area accounted for by grain boundaries is much higher in the alloys containing Sc, their partitioning effect must be increased with Sc addition. The sequence of precipitation in aluminium alloys strongly depends on the history of the materials, including quenching conditions, natural ageing and further heat treatment. Different processes may be involved: dissolution, coarsening or phase transformation from metastable precipitates to a more stable phase. GP zones formed at low temperature after quenching (typically room temperature); can act as nucleation sites for more stable precipitates. When the temperature is increased from the pre-ageing temperature up to the ageing temperature, dissolution of GP zones occurs. This dissolution is called reversion, can be partial. When the ageing temperature is higher than the reversion temperature, the GP zone dissolution is complete. In spite of this complete reversion, ageing can still result in a fine distribution of ή -particles. As η particles are incoherent with the matrix (and have a relatively high interfacial energy), metastable precipitates ( ή ), with a higher level of coherency (and lower interfacial energy), may be expected to form preferentially at lower temperatures because of a lower activation barrier for nucleation. The common metastable phases in the 7xxx system are GP zones and ή particles, respectively. According to the binary phase diagram of Al-Zn (in Figure 1), because of existence of solvus solubility, at temperature decreasing, decrease the solubility of solid solution. The decreased solubility of solid solution leads to its saturation and the material becomes thermodynamically unstable and therefore will tend to decompose into two new phases . The effect of the ageing treatment is evaluated by Vicker’s hardness testing and metallography. Hardness measurements can provide a good indication of the material strength and since strength is related to the number, type and spacing of precipitates then hardness measurements can be used to monitor the precipitation process. Vicker’s hardness tests were done with the purpose of analysing the influence of the precipitated phases, formed during the ageing treatment, on the hardness of alloy. Moreover, tensile testing has been carried out to signify the materials mechanical properties to ensure engineering application. The tensile fracture surface examination can be revealed precipitates morphology, size and mode of fracture, alloy chemistry and heat treatment processes.
Abstract : There were considered the physical, structural and morphological prerequisites for the realization of the nanostate phenomenon of dispersed particles of condensed matter of different composition, nature and technology for production. It was shown the role of the size factor in the occurrence of the nanostate phenomenon due to the change of the energy parameters of the surface layers of particles that contribute to their effective modifying effect on the high-molecular matrix. Physical models of the formation of a particular energy state of dispersed particles and metallic and non-metallic materials substrates, characterized by the presence of local areas ("charge-mosaic") with a long relaxation time are proposed.It was considered practical application of the nanostate phenomenon when creating high-strength and wear-resistant materials based on thermoplastic matrices (PA6, PTFE, PET), consistent lubricant and lubricating oils, tribological and protective coatings for friction units and metalwares used in mechanical engineering, automotive and mining engineering. It was made the examples of the effective use of developed nanocomposite materials in practice.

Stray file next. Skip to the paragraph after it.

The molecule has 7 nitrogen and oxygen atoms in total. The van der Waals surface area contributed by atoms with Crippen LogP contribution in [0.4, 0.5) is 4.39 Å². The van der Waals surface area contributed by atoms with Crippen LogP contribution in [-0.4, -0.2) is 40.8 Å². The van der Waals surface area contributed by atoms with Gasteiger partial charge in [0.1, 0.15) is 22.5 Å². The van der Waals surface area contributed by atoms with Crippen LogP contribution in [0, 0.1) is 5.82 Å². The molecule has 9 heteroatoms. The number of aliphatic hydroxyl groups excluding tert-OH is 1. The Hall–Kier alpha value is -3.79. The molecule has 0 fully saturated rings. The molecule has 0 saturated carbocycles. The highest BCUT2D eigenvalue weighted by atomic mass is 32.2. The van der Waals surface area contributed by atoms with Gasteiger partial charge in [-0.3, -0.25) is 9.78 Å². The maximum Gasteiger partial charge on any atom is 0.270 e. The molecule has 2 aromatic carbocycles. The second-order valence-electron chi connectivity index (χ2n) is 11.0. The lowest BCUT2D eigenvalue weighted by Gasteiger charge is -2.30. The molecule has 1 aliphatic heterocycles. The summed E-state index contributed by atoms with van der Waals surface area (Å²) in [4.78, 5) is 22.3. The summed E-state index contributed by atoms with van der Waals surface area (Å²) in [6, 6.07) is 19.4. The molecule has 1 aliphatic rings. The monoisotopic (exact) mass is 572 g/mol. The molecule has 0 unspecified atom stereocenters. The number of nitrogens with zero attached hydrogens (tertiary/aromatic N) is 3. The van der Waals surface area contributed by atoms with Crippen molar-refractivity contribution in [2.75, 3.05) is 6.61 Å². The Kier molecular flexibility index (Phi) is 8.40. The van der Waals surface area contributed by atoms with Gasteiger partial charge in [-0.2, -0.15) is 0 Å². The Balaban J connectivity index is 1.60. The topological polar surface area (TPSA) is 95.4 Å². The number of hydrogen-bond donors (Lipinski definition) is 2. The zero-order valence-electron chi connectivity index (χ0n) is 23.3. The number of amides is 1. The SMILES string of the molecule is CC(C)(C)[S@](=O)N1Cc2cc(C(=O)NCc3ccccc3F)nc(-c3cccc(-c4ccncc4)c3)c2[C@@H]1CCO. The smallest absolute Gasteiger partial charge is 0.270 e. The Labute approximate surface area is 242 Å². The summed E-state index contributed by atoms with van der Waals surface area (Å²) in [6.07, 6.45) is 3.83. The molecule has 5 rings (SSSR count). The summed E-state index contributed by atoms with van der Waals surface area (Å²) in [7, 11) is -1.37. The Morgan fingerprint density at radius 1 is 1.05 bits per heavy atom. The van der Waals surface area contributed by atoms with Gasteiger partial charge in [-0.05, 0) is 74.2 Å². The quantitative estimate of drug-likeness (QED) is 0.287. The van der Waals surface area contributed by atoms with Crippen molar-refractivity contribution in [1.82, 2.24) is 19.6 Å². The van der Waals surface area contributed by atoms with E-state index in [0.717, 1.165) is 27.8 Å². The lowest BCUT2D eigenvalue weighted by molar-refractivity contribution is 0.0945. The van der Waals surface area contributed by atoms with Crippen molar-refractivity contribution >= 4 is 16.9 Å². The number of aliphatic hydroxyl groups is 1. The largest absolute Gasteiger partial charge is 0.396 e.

The earliest humans had access to only a very limited number of materials, those that occur naturally: stone, wood, clay, skins, and so on. With time they discovered techniques for producing materials that had properties superior to those of the natural ones; these new materials included pottery and various metals. Fur- thermore, it was discovered that the properties of a material could be altered by heat treatments and by the addition of other substances. At this point, materials utilization was totally a selection process, that is, deciding from a given, rather limited set of materials the one that was best suited for an application by virtue of its characteristics. It was not until relatively recent times that scientists came to understand the relationships between the structural elements of materials and their properties. This knowledge, acquired in the past 60 years or so, has empowered them to fashion, to a large degree, the characteristics of materials. Thus, tens of thousands of different materials have evolved with rather specialized characteristics that meet the needs of our modern and complex society; these include metals, plastics, glasses, and fibers.